SCRAPPING the UK Government's department for foreign aid will only dilute the quality of jobs in Scotland, a leading peer has warned.

Lord Malcolm Bruce has urged Westminster officials to rethink the plans to get rid of the Department for International Development (DfID) and merge it with the Foreign Office.

Despite reassurances that DfID's base in East Kilbride will remain, and there will be "no compulsory redundancies" Lord Bruce said that the quality of jobs is likely to suffer.

The former MP who chaired the International Development Select Committee from 2005 to 2015, explained: "I visited East Kilbride quite a few times, it's basically half of the home civil service for DfID.

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"There's 620 jobs approximately in East Kilbride, which is about the same as they have in Whitehall. It is very much half of the operation. Yes they do back office functions, but they also do policy.

"They're not going to move it or shut it, but the question is as the orientation moves away from development, which is what East Kilbride supports, and more towards foreign policy which is always frankly London-based., it's difficult to see that it won't have some impact, if not on the numbers but possibly on the quality of the jobs that are based in East Kilbride."

Lord Bruce explained that not only will the merger of DfiD with the Foreign Office, into the Foreign, Commonwealth and Development Office, impact the countries which receive aid money from the UK, it will also negatively affect the country's standing globally.

He said: "The Foreign Secretary will set the development parameters - the Foreign Secretary being somebody who knows nothing about it.

"And that's pretty sinister really, that tells you what you need to know. This is all going to be driven by foreign policy considerations, not poor people's needs."

"This is a government that neither knows nor cares about what has been built up over the years and wants to sweep it all away, and just divert as much as a budget as they can to put domestic purposes.

"Our friends are looking upon us with dismay, asking 'What happened to Britain, what's happened to these people? They've just become hardline sort of following the Trump model.'

"Obviously our enemies just regard us with contempt and say 'Well they're just irrelevant', and we are making ourselves pretty well irrelevant to anything.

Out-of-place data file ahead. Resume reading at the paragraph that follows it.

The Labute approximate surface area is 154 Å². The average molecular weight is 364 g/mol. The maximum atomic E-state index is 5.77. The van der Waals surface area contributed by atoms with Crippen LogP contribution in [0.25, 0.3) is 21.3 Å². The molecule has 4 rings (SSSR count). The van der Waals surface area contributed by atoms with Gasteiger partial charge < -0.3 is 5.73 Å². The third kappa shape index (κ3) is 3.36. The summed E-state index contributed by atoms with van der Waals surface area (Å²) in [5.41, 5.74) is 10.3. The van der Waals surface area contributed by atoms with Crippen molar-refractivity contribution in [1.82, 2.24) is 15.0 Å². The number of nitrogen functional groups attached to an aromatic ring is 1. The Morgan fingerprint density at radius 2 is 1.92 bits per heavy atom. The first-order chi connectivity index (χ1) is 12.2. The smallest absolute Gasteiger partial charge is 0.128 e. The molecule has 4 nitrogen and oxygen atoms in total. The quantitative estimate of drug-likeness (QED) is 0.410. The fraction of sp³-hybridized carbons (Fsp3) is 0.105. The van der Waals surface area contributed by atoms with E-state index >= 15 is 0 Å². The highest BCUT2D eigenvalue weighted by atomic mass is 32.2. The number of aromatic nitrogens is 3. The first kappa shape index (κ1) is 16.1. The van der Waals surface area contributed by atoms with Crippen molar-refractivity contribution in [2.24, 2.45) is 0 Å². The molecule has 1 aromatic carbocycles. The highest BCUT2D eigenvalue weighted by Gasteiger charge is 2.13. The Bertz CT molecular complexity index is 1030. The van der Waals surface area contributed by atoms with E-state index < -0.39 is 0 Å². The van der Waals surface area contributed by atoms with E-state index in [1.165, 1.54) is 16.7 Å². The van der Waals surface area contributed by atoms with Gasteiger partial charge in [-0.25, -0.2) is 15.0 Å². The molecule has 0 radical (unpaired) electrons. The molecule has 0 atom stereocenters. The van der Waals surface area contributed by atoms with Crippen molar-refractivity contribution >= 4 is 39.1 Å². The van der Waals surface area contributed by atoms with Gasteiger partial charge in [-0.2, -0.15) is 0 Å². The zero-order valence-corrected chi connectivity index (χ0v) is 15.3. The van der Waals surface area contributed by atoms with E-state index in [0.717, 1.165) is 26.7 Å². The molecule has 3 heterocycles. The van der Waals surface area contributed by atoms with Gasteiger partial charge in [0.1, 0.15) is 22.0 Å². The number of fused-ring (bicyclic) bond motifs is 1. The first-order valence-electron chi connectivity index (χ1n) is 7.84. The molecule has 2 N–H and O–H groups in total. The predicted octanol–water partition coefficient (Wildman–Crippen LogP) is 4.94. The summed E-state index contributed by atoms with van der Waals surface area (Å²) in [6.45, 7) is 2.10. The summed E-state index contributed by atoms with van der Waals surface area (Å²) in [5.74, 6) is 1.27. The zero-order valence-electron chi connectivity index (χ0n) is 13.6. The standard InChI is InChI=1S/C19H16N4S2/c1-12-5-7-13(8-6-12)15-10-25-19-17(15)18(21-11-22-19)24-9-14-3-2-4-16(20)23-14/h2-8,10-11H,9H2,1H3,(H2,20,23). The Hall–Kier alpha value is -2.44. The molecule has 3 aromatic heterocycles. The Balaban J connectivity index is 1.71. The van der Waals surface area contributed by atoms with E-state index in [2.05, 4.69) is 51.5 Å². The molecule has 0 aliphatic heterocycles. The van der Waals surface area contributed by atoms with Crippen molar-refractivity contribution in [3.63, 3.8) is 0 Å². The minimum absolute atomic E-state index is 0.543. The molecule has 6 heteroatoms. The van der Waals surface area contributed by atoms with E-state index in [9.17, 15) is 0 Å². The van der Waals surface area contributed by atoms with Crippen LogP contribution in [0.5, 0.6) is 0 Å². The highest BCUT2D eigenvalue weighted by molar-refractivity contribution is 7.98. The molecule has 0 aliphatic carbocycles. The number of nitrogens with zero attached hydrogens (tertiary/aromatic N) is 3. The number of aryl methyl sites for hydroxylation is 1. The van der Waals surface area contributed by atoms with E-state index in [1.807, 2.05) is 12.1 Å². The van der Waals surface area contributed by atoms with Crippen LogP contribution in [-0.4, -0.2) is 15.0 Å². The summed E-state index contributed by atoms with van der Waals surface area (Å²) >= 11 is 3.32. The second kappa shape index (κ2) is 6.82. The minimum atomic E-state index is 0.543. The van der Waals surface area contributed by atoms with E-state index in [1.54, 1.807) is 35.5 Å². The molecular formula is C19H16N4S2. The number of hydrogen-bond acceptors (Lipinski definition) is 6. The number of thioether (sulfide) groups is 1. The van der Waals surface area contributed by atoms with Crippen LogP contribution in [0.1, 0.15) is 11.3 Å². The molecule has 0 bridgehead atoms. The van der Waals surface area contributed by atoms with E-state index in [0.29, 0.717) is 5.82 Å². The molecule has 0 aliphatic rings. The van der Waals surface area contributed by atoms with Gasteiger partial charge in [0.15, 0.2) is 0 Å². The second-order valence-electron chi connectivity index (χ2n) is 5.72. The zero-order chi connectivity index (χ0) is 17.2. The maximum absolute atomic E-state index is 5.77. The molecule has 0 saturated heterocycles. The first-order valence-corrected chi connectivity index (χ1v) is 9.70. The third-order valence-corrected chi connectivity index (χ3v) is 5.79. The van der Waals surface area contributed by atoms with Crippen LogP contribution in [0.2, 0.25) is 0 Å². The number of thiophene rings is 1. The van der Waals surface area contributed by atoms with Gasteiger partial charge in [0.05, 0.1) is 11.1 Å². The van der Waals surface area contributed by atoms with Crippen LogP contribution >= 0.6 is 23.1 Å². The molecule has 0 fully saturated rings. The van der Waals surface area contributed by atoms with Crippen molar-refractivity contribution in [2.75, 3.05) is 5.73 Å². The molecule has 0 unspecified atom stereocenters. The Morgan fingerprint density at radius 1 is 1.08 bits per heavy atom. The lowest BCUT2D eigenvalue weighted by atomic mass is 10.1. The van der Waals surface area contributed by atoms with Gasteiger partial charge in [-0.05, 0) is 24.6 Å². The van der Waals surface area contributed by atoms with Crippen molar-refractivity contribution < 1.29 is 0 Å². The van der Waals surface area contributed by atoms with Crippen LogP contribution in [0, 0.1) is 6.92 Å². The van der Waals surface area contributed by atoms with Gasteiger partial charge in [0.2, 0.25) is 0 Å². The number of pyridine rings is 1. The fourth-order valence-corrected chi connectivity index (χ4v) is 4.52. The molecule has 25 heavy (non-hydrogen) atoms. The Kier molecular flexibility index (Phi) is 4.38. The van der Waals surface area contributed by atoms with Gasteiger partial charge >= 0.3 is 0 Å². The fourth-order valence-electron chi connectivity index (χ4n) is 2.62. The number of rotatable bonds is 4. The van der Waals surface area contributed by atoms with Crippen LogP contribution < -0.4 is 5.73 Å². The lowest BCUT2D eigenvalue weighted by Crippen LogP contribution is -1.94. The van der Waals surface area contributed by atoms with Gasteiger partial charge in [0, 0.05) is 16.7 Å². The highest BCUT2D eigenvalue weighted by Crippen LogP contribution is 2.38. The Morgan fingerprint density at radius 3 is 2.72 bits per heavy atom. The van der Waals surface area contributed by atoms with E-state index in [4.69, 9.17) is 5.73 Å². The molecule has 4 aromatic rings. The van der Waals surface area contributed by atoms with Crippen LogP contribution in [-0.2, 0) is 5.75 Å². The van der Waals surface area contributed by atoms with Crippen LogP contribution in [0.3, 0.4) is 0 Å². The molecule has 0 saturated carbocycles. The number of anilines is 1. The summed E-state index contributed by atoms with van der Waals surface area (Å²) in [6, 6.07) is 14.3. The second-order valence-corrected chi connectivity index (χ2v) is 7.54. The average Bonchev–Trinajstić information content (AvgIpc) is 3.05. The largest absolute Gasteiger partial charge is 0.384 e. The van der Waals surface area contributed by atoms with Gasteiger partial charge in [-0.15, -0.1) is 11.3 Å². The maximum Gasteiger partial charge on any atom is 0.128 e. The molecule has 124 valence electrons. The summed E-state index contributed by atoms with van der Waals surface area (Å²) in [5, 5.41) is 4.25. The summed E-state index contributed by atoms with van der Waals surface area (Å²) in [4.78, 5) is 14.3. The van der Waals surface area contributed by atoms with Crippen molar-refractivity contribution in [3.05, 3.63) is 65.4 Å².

"I think our standing in the world has absolutely plummeted. I've made the point that not only will this decision make the poorest people in the world poorer but will make Britain poorer."

Lord Bruce said the merger was a "toss to the right" and the principles on which DfID was set up around pro-poor, pro-democracy development, would be destroyed if aid was granted based on political allegiances, with deals made under the leadership of the Foreign secretary.

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He explained: "My worry is that [we start to see things like] 'Why don't you offer them this aid programme in exchange for this contract, or this political deal or for them supporting us at the UN' or whatever it may be.

"That's the sort of worry I have. It'll be subliminal and it won't be immediately apparent, but over time... My conclusion from this is that it is much more radical, it's much worse than people feared."

The peer also said he would expect the SNP to 'capitalise' on the merger, but argued the party had not acknowledged the provision of UK Government jobs in East Kilbride in the first place.

He said: "I have no doubt the SNP will try to exploit the scenario, but I would qualify that by saying they would have more credibility if they'd ever acknowledged the value of East Kilbride in the first place, which they never did.

"They always wanted to promote Scotland's development programme, which is very worthy and has benefited NGOs and commanded opinion but it's a tiny fraction of what the UK does.

"They've been very effective in their communication strategy. Most people in Scotland are very well aware of the Scottish development programme in Malawi, for example...They have no idea that the UK development programme in Malawi is 10 times larger. And in addition to that, we have programmes all over the world where the Scottish Government obviously doesn't go."

The staff at DfID are said to be 'devastated and demoralised' by the Foreign Office merger, with Whitehall officials being accused of using the Covid-19 pandemic to rush through changes.

Trade unions representing the department’s civil servants have written to the Foreign Office demanding formal consultation over the plans.